Dipanjan’s work on using IVR systems to track wage payments and grievances, in collaboration with the Liberation Technologies group at Stanford, has been published in the Times of India, congrats Dipanjan! Original link.
Note: Gram Vaani is not a collaborator in this effort, but we are publishing this on our blog because the IIT/Stanford system pushes the exact same vision that Gram Vaani is targeting.
NEW DELHI: Since 2011, a team from IIT Delhi has been developing an ICT-based system for better governance and delivery of schemes. The team, which is collaborating with other institutes, has got the grievance registration and feedback mechanisms in place, but are looking for an ICT equivalent of the gherao to ensure redress.
In its final stage, the information and communications technology system will be capable of checking the claims made on government websites. The project will be showcased at IIT-D’s “Open House 2014” on Saturday
. The project, explains third year PhD student Dipanjan Chakraborty (26), began as a collaboration with Video Volunteers who document experiences of different communities across India and post them on their website. Chakraborty’s group “re-packaged” this material into interactive DVDs for awareness campaigns and piloted that part of the project in Jharkhand.
But the team-which also involves students from Indian Institute of Information Technology (IIIT) and the Centre on Democracy, Development and the Rule of Law of Stanford University-wanted to create a system that can also gather feedback.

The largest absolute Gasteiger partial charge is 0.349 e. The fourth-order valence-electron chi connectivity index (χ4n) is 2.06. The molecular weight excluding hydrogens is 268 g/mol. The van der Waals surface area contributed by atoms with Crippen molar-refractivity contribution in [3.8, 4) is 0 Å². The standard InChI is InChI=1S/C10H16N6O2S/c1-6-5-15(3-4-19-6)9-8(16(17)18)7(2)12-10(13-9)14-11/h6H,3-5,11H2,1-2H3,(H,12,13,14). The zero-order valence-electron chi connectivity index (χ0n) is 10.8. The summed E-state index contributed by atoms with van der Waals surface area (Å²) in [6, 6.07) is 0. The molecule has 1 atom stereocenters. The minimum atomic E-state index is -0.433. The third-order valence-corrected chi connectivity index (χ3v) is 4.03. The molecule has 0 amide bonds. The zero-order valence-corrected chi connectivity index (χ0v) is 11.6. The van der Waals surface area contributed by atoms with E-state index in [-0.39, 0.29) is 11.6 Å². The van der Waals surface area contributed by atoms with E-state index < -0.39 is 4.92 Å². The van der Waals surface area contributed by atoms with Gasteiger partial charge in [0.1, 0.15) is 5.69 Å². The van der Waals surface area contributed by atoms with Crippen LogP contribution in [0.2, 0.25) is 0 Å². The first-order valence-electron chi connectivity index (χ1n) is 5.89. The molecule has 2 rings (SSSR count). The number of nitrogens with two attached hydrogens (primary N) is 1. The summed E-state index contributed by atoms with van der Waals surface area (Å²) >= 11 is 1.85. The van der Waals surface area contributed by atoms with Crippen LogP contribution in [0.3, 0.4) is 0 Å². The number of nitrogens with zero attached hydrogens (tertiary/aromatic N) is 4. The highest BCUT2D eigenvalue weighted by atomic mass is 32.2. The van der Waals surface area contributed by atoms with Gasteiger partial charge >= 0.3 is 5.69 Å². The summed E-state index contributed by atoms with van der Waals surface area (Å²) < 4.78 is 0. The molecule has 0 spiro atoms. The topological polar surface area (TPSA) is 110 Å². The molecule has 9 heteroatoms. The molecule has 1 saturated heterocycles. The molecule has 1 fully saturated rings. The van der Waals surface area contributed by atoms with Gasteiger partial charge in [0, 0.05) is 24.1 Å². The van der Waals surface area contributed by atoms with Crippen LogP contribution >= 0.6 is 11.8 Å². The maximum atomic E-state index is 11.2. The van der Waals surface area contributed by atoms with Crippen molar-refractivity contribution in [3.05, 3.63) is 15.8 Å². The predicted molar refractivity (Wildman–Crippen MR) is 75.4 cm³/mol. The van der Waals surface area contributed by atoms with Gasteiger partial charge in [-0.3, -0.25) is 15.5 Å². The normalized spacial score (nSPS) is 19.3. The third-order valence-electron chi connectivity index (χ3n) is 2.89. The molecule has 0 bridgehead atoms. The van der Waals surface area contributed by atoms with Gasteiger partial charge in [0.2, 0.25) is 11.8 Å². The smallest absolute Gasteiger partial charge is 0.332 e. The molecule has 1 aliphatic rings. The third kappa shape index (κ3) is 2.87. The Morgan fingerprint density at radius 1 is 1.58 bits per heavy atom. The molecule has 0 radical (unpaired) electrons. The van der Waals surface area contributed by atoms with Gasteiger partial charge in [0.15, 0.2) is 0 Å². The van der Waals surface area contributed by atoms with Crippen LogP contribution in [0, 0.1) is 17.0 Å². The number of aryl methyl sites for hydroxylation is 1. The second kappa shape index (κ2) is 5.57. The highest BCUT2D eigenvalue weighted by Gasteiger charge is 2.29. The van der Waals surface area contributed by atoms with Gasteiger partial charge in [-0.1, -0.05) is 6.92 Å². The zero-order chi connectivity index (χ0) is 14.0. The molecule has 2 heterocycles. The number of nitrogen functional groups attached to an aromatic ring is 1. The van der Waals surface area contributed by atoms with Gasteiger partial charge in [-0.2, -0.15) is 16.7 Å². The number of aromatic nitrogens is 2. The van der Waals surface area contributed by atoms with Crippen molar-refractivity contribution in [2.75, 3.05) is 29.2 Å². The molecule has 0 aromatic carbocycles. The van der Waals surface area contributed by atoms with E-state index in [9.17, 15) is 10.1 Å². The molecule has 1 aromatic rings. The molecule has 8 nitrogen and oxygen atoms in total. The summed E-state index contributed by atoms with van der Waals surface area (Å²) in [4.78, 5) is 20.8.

They picked MGNREGA first. The Stanford set did the fieldwork-they went door-to-door, gathering phone and job-card numbers, in places they wanted to test their systems. “If people give a missed call on the helpline number, they will receive a call back. When called, beneficiaries give their feedback at no cost,” he says. The same system is used to inform them of updates posted on the MGNREGA website. It was also tested in Andhra Pradesh in early 2013. A community radio station, “with some phone-in”, is now being tested in Mewat, Haryana.
“Government websites claim success but people are still struggling,” says Chakraborty, “We will be able to use this system to audit the data on these websites.” Apart from being fieldworkers, the Stanford team is also the muscle behind the project. “They’re trying to create pressure mechanisms on the government to get them to act take action on complaints. We had filed all the complaints from Andhra Pradesh about MGNREGA on its website but one day, someone closed all of them,” he says, “However, officials had to take action when the fieldworkers gheraoed them.”
Suneet Tuli, dean, Research and Development, at IIT-Delhi says they chose “Open House” in place of its original name “I2Tech” because the latter was “too tech.” The institute has received about Rs 110 crore as funds for projects and consultancy. “The first 1,000 pieces of the smart cane have already been sold,” he says.